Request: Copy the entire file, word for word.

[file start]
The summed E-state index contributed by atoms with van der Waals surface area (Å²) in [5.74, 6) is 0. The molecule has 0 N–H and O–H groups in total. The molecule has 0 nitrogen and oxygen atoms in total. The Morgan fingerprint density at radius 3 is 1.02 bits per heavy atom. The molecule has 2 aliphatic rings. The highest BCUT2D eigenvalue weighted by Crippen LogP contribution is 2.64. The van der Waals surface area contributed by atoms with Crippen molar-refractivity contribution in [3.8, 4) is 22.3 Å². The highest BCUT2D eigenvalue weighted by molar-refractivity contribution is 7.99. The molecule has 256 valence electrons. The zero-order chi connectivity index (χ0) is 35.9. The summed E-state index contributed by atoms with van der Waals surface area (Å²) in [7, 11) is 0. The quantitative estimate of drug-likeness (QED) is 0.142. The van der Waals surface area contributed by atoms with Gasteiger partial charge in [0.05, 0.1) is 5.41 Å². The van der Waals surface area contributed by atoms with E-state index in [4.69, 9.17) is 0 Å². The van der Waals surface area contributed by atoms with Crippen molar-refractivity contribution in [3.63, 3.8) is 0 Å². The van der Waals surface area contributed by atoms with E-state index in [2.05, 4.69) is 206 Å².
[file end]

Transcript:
The summed E-state index contributed by atoms with van der Waals surface area (Å²) in [5.74, 6) is 0. The molecule has 0 N–H and O–H groups in total. The molecule has 0 nitrogen and oxygen atoms in total. The Morgan fingerprint density at radius 3 is 1.02 bits per heavy atom. The molecule has 2 aliphatic rings. The highest BCUT2D eigenvalue weighted by Crippen LogP contribution is 2.64. The van der Waals surface area contributed by atoms with Crippen molar-refractivity contribution in [3.8, 4) is 22.3 Å². The highest BCUT2D eigenvalue weighted by molar-refractivity contribution is 7.99. The molecule has 256 valence electrons. The zero-order chi connectivity index (χ0) is 35.9. The summed E-state index contributed by atoms with van der Waals surface area (Å²) in [7, 11) is 0. The quantitative estimate of drug-likeness (QED) is 0.142. The van der Waals surface area contributed by atoms with Gasteiger partial charge in [0.05, 0.1) is 5.41 Å². The van der Waals surface area contributed by atoms with E-state index in [4.69, 9.17) is 0 Å². The van der Waals surface area contributed by atoms with Crippen molar-refractivity contribution in [3.63, 3.8) is 0 Å². The van der Waals surface area contributed by atoms with E-state index in [2.05, 4.69) is 206 Å².